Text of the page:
Sunday, December 4, 2011

Iowa Polls Show Ron Paul Well Positioned To Win Iowa Caucus

Two Iowa polls, conducted by the Iowa Des Moines Register and NBC News, showed some interesting results.

Iowa (Des Moines Register)
Congressman Ron Paul (R-Texas)
Gingrich 25
Paul 18
Romney 16

Iowa (NBC News)
Gingrich 24
Romney 17
Paul 16

What is interesting is that the top three Republican candidates are not candidates who put social conservative issues first.   Former Arkansas Governor Mike Huckabee, who did lead with social conservative issues and had a strong evangelistic support, won the Iowa caucus in 2008.

Of course, Romney's key argument is that he is the most electable.  The NBC Iowa poll disputes that, saying of the top three in Iowa, Ron Paul would match up best against President Obama in the general election.

Obama 47, Gingrich 37
Obama 46, Romney 39
Paul 42, Obama 42 (tie)

If I were to bet on a winner of the Iowa caucus right now, I would bet on Ron Paul.  Gingrich's biggest problem is he has virtually no organization and you need an organization to win a caucus.  While Romney has the organization he is not seen as an authentic conservative which is important to Iowa Republican activists.  I wouldn't be surprised if Romney fails to match his total of 25% he received in the Iowa caucus in 2008.

While I agree that Ron Paul's foreign policy views can be extreme and not realistic, on the other hand I think the rest of the field is misjudging how isolationist the Republican electorate has become.  Republicans, indeed hardcore conservatives, are tired of all the foreign commitments we have and want to draw back from our long-standing role as the world's policeman.

Rick Santorum is likely to pick up some if not a substantial portion of the Herman Cain supporters.  He may be able to use the momentum from that to propel himself to a better than expected showing in the Iowa caucus.  I wouldn't even rule out a Rick Perry resurrection, who on paper I believe would be the best candidate because he hits all the GOP constituencies.  Of course elections are not conducted on paper and Perry's performance on the stump has been nothing short of disastrous.

Still on this day, a month out, I'd bet on Ron Paul to win the Iowa caucus.


Nicolas Martin said...

I think it not quite true that Ron Paul doesn't "put social conservatives first"? His domestic policies, with a couple of exceptions, are in tune with the Christian Right. Paul's bigger problem is that the Right is wedded to apocalyptic loyalty to Israel and military interventionism.

Paul K. Ogden said...
This comment has been removed by the author.
Paul K. Ogden said...


I meant Paul puts economic issues ahead of social issues. That might be a better way to phrase it.

I strongly disagree that Republicans are committed to military interventionism. There is a sizable portion of the GOP electorate that is isolationist-leaning, and that portion is growing bigger every day. The candidates are just behind the curve on the issue.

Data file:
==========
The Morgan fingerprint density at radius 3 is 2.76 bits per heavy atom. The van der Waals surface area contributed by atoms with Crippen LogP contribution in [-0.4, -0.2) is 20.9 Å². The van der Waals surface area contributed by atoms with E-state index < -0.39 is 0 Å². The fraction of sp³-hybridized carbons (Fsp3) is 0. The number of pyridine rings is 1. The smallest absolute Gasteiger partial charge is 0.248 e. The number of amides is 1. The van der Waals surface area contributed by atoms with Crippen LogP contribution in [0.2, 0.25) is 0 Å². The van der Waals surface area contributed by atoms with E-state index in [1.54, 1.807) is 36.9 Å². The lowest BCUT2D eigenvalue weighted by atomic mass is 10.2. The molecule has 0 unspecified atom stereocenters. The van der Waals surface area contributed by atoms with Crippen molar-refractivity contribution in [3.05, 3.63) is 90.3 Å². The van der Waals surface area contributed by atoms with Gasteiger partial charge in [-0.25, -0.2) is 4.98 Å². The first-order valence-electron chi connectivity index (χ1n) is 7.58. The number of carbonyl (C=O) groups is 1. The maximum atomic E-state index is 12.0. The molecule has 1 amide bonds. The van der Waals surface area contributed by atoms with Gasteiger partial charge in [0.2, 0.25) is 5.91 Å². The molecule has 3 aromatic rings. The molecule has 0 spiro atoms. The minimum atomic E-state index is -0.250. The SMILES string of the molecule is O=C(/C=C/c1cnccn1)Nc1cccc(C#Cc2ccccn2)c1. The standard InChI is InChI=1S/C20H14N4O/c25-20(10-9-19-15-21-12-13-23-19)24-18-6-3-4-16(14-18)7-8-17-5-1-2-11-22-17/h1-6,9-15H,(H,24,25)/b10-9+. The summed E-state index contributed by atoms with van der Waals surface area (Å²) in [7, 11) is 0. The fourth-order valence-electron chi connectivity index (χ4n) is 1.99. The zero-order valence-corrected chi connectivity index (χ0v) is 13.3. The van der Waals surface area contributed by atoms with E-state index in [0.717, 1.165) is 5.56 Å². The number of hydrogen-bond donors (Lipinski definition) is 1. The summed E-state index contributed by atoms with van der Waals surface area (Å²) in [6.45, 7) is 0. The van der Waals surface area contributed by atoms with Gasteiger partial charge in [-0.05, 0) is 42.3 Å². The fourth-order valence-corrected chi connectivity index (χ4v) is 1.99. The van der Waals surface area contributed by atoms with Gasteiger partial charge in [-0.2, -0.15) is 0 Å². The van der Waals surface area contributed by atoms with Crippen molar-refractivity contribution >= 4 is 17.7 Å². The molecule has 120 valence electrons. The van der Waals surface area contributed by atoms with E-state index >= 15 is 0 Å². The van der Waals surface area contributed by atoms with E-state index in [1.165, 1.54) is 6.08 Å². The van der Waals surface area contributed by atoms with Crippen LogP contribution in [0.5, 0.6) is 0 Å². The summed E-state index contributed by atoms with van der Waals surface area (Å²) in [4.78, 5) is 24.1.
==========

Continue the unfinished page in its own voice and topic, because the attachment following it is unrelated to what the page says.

M Theory said...

Why is it unrealistic for America to not be constantly engaged in war?

Nicolas Martin said...

It must be that all those non-interventionist Republicans get amnesia on election day and vote for warmongers; or maybe it is just a tic.

There have been many opinion surveys of support for the Iraq war. In August CBS asked:

"Looking back, do you think the United States did the right thing in taking military action against Iraq, or should the U.S. have stayed out?"

Stayed Out:
Republicans: 33%
Democrats: 75%
Independents: 63%

Paul K. Ogden said...


33% of the GOP electorate saying we should have stayed out of Iraq is a signficant number.

The fact is very people vote on foreign policy. Unless it's a major war going on, foreign policy is off their radar when they vote..

Cato said...

Will Ron finally get more than 89 seconds in a 90-minute debate?

As I've said, the Republicans need to nominate Ron, or I and others will vote for Obama as punishment.

For the first time, the Republicans have a candidate who actually argues for all those issues to which the Republicans usually only pay lip service. Ron Paul is the Republicans' chance to put up or shut up.

The the GOP fails to nominate Ron, we'll know that the Republicans are just a bunch of lying hypocrites who will say whatever is necessary to get votes, but ultimately believe very little about what they tell the public.

M Theory said...

Cato, I think Obama is better than the any of the GOP candidates except Ron Paul.

Newt is beyond scary.

If the R's don't nominate RP, then it is possible he will run as an Independent. And if that happens, he will split the vote and we'll get Obama anyway.

Nicolas Martin said...

It is supposed to be to the credit of Republicans than after trillions of dollars wasted and hundreds of thousands of lives lost, a third of them think it was a mistake? I'm not impressed.

All but two Republican senators, including Lugar and Coats, just voted to allow the military to indefinitely detain Americans without trial. As former Reagan official Paul Craig Roberts says, the Republican party is new a Gestapo party. Roberts is only mistaken to the extent that the plundering the constitution is bipartisan, but that hardly excuses the Republicans.